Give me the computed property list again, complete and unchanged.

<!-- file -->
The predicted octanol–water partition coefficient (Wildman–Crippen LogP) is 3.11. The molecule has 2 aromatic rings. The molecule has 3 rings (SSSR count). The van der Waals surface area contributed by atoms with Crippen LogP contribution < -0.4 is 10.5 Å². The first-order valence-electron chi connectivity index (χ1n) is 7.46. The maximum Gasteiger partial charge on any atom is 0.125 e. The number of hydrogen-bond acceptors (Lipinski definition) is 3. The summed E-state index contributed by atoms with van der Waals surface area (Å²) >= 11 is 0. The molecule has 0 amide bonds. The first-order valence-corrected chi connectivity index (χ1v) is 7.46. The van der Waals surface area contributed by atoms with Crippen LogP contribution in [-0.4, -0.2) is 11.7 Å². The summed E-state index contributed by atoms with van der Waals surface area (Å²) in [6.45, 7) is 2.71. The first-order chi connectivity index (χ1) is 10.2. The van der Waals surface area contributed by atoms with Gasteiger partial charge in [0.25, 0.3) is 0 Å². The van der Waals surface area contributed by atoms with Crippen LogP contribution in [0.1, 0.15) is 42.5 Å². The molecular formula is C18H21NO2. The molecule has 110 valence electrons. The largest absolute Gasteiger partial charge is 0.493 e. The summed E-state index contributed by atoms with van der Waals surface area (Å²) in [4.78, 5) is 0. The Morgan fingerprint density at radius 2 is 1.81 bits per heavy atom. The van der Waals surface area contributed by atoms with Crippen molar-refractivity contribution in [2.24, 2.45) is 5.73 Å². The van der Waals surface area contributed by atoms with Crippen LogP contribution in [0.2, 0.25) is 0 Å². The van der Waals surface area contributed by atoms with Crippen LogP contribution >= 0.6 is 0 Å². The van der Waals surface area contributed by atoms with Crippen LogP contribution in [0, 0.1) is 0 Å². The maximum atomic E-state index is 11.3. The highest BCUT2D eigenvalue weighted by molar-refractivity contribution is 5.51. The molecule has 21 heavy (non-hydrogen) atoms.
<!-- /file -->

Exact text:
The predicted octanol–water partition coefficient (Wildman–Crippen LogP) is 3.11. The molecule has 2 aromatic rings. The molecule has 3 rings (SSSR count). The van der Waals surface area contributed by atoms with Crippen LogP contribution < -0.4 is 10.5 Å². The first-order valence-electron chi connectivity index (χ1n) is 7.46. The maximum Gasteiger partial charge on any atom is 0.125 e. The number of hydrogen-bond acceptors (Lipinski definition) is 3. The summed E-state index contributed by atoms with van der Waals surface area (Å²) >= 11 is 0. The molecule has 0 amide bonds. The first-order valence-corrected chi connectivity index (χ1v) is 7.46. The van der Waals surface area contributed by atoms with Crippen LogP contribution in [-0.4, -0.2) is 11.7 Å². The summed E-state index contributed by atoms with van der Waals surface area (Å²) in [6.45, 7) is 2.71. The first-order chi connectivity index (χ1) is 10.2. The van der Waals surface area contributed by atoms with Gasteiger partial charge in [0.25, 0.3) is 0 Å². The van der Waals surface area contributed by atoms with Crippen LogP contribution in [0.1, 0.15) is 42.5 Å². The molecular formula is C18H21NO2. The molecule has 110 valence electrons. The largest absolute Gasteiger partial charge is 0.493 e. The summed E-state index contributed by atoms with van der Waals surface area (Å²) in [4.78, 5) is 0. The Morgan fingerprint density at radius 2 is 1.81 bits per heavy atom. The van der Waals surface area contributed by atoms with Crippen molar-refractivity contribution in [2.24, 2.45) is 5.73 Å². The van der Waals surface area contributed by atoms with Crippen LogP contribution in [0.2, 0.25) is 0 Å². The van der Waals surface area contributed by atoms with Crippen LogP contribution >= 0.6 is 0 Å². The van der Waals surface area contributed by atoms with Crippen LogP contribution in [0, 0.1) is 0 Å². The maximum atomic E-state index is 11.3. The highest BCUT2D eigenvalue weighted by molar-refractivity contribution is 5.51. The molecule has 21 heavy (non-hydrogen) atoms.